A collective of commercial salmon fishermen in Alaska have mounted a new legal effort to restore their right to fish in the federal waters of Cook Inlet.
A lawsuit filed in federal court in Anchorage in early February by United Cook Inlet Drift Association and Cook Inlet Fishermen’s Fund against the National Marine Fisheries Service contends that NOAA Fisheries’ approval of the fishery closure is arbitrary, capricious and contrary to law.
The litigation comes in the wake of a decision of the North Pacific Fishery Management Council in late 2021 to close those federal waters to commercial fishing.
Plaintiffs’ attorneys argue that the Ninth Circuit Court held previously that NOAA Fisheries is required to produce a fishery management plan to govern the Cook Inlet salmon fishery, as the stated purpose of the Magnuson Act is to ensure that “federal fisheries are to be governed by federal rules in the national interest, not managed by a state based on parochial concerns.”
More support for the plaintiffs came from a legal brief filed by the Alaska Salmon Alliance and a memorandum in support filed by the Pacific Legal Foundation, which argues that the North Pacific Fishery Management Council’s action to close Cook Inlet federal waters to the commercial salmon fishery was unconstitutional.
The council’s jurisdiction includes managing fisheries in federal waters off the coast of Alaska, and the council chose to exercise that authority by permanently closing Cook Inlet’s federal commercial salmon fishery as of December 2021.
The plaintiffs said in their lawsuit that closure, embodied in a measure called Amendment 14 and in its implementing regulation, destroyed a decades-long careers of the plaintiffs and those of many other fishermen.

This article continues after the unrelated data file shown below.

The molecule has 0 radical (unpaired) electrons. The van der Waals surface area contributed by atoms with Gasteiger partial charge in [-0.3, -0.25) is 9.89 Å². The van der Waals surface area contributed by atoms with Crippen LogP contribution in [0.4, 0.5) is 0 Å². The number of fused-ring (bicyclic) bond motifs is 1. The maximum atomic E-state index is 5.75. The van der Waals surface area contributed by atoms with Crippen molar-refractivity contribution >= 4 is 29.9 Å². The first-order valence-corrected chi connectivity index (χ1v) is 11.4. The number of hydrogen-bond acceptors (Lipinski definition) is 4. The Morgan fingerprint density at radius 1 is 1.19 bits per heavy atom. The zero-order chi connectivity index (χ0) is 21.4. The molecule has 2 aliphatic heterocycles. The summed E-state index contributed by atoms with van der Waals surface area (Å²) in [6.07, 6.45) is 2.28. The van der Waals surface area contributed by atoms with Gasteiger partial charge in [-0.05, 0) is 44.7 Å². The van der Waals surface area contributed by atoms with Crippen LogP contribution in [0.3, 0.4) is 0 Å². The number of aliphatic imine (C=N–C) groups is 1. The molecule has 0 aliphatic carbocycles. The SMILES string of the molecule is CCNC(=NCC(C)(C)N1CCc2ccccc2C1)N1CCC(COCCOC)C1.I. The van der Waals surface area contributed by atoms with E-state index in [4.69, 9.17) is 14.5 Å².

In a related declaration brief, United Cook Inlet Drift Association President David Martin, a veteran commercial harvester from Ninilchik, Alaska, argued that closure of the federal waters would cause irreparable harm in the summer of 2022, with the scheduled start of the fishery on June 20.
Harvest in the exclusive economic zone is essential for the proper management of the fishery, Martin said.
“There has never been an attempt by the state of Alaska to manage the commercial fishery only in state waters without the benefit of commercial fishing and test-boat fishing in the EEZ and the state has no present management measures in place to address this scenario,” he said. “Amendment 14 will essentially put commercial fishing in Cook Inlet out of business, which will in turn put me out of business and make my current way of life unviable.”
Martin also said there would be finance harm to support businesses, including commercial processors, fishing related jobs and communities on Alaska’s Kenai Peninsula and that even the salmon resource itself would be harmed from negative effects of gross over-escapements of salmon.